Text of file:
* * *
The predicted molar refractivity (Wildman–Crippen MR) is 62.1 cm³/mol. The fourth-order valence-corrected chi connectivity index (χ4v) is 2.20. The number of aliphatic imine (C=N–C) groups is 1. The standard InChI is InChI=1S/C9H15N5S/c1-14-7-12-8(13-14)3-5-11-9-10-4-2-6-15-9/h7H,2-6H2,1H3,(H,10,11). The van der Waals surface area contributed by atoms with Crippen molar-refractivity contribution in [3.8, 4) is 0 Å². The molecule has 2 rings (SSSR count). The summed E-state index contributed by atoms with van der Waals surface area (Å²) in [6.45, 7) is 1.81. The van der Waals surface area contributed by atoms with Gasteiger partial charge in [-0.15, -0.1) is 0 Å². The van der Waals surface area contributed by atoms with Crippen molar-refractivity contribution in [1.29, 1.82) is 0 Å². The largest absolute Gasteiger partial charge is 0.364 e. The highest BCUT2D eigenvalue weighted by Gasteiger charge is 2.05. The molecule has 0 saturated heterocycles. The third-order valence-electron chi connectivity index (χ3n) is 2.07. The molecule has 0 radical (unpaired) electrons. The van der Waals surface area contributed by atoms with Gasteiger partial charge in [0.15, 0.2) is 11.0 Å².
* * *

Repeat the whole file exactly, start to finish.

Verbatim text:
The predicted molar refractivity (Wildman–Crippen MR) is 62.1 cm³/mol. The fourth-order valence-corrected chi connectivity index (χ4v) is 2.20. The number of aliphatic imine (C=N–C) groups is 1. The standard InChI is InChI=1S/C9H15N5S/c1-14-7-12-8(13-14)3-5-11-9-10-4-2-6-15-9/h7H,2-6H2,1H3,(H,10,11). The van der Waals surface area contributed by atoms with Crippen molar-refractivity contribution in [3.8, 4) is 0 Å². The molecule has 2 rings (SSSR count). The summed E-state index contributed by atoms with van der Waals surface area (Å²) in [6.45, 7) is 1.81. The van der Waals surface area contributed by atoms with Gasteiger partial charge in [-0.15, -0.1) is 0 Å². The van der Waals surface area contributed by atoms with Crippen molar-refractivity contribution in [1.29, 1.82) is 0 Å². The largest absolute Gasteiger partial charge is 0.364 e. The highest BCUT2D eigenvalue weighted by Gasteiger charge is 2.05. The molecule has 0 saturated heterocycles. The third-order valence-electron chi connectivity index (χ3n) is 2.07. The molecule has 0 radical (unpaired) electrons. The van der Waals surface area contributed by atoms with Gasteiger partial charge in [0.15, 0.2) is 11.0 Å².